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New York Times starts pounding away at gold standard's revival
The dangerous old idea of limited and accountable government must be gaining ground.
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The Good Old Days of the Gold Standard? Not Really, Historians Say
By Binyamin Appelbaum
The New York Times
Tuesday, December 1, 2015
WASHINGTON -- Republicans unhappy with the Federal Reserve are circulating an idea that long ago lost currency with most economists: a gold standard.
In an election season shaken by terrorism fears, immigration politics, and economic anxiety, a shiny precious metal might seem like an odd fixation, but Senator Ted Cruz of Texas, a Republican presidential hopeful, said recently that the dollar should have a fixed value in gold, and some rivals for the Republican nomination said a return to the old standard was worth studying.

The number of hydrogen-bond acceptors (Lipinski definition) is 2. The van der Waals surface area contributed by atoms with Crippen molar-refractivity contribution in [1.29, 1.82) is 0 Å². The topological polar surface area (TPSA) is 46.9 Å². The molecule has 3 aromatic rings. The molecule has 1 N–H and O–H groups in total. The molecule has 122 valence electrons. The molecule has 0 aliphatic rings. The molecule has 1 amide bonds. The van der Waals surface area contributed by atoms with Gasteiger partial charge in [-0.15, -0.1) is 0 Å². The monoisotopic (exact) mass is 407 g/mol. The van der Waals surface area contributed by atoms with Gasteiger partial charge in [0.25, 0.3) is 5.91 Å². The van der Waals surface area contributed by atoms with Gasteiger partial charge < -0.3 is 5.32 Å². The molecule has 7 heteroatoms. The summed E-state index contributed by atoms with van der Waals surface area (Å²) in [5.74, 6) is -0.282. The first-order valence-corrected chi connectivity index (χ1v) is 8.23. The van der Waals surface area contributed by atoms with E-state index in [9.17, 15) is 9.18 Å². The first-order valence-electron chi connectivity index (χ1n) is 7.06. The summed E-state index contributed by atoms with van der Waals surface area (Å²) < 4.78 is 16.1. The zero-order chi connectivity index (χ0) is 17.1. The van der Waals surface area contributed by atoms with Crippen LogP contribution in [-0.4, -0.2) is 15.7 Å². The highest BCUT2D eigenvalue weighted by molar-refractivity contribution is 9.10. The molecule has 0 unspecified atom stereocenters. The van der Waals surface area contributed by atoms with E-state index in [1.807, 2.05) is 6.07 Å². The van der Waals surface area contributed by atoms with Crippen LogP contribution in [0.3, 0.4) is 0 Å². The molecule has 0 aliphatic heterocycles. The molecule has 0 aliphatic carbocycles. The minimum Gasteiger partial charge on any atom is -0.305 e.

The rhetoric is rooted in concern that the Fed's efforts to revive economic growth have loosened its hold on inflation. A gold standard, proponents argue, would limit the Fed's ability to create money, thus ensuring prices remain stable.
But economic historians describe this as nostalgia for a time that never was. Proponents of the gold standard generally overstate the benefits of putting golden handcuffs on a central bank, historians say, and the costs of that reduced flexibility are considerable. ...
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